What Abraham discovered was what Paul had discovered: the God who had sparked life in the beginning for no purpose but the overflowing of love, now pouring out gift of new peace, new identity, new family, without any sensible reason.
I recently read a short blurb about a young woman who had a moment of facebook fame after she shared a story about a plant. A succulent. The sort of sweet, radiating little succulent you find in hipster coffee shops and guest bathrooms. She, for some reason, loved this little plant. She kept it in a sunny window. She had researched and kept an optimal watering schedule to encourage it. For two years. And then she decided it was probably time to re-pot it. So she got a new pot, and as she began to transplant it, the old pot broke. Inside, no soil, just a block of white styrofoam. It was fake. She had been nurturing a fake plant for two years. Home Depot heard about it and gave her a bunch of real plants. So, the journalist asked her what she had done with the fake. She said “I figured I loved it for two years; why quit now?”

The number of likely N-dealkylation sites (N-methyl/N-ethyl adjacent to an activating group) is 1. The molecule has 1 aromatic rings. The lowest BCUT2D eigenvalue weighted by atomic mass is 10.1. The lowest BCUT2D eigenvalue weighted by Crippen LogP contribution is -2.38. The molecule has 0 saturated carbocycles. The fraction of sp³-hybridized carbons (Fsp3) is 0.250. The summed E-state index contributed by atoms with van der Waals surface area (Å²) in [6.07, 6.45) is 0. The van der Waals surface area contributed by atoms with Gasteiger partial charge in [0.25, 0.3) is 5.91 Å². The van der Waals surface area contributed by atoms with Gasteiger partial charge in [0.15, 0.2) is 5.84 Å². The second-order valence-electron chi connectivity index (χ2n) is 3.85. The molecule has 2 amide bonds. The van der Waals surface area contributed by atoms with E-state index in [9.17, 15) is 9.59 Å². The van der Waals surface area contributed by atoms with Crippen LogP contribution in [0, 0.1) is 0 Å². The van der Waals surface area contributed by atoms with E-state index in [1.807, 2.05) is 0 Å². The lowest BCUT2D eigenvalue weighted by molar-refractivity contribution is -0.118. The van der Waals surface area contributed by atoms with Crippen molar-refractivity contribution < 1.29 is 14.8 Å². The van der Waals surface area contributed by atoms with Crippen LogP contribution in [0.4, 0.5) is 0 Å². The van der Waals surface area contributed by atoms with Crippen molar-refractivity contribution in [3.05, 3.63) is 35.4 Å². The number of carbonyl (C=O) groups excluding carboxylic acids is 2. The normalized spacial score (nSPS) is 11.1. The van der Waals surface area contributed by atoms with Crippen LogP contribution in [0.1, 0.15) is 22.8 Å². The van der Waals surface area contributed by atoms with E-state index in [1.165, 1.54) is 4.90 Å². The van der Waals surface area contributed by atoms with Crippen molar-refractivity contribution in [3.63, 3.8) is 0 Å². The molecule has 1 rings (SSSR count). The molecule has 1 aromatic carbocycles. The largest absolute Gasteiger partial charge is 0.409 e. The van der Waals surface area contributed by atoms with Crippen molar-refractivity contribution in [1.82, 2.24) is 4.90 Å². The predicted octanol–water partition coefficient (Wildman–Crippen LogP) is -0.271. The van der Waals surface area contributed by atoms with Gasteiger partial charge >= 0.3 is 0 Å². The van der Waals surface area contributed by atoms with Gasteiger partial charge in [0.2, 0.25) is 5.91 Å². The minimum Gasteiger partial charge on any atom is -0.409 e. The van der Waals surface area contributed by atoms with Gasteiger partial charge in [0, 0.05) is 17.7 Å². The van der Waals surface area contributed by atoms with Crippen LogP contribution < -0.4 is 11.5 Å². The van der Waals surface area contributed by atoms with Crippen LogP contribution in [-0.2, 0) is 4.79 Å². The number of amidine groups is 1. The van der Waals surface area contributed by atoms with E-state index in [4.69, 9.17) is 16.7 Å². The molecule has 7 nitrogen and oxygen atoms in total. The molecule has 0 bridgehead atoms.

I think those who are weary, would be grateful for a friend who would be humiliated by a fake plant and repot it and go on anyway. Our tendency is to love things in response to their being what we need them to be, love as exchange, as reciprocity. And on some level, we expect to be loved like that, which is an exhausting part of our finitude. And if you are looking for rest, there’s a flicker of gospel in that story.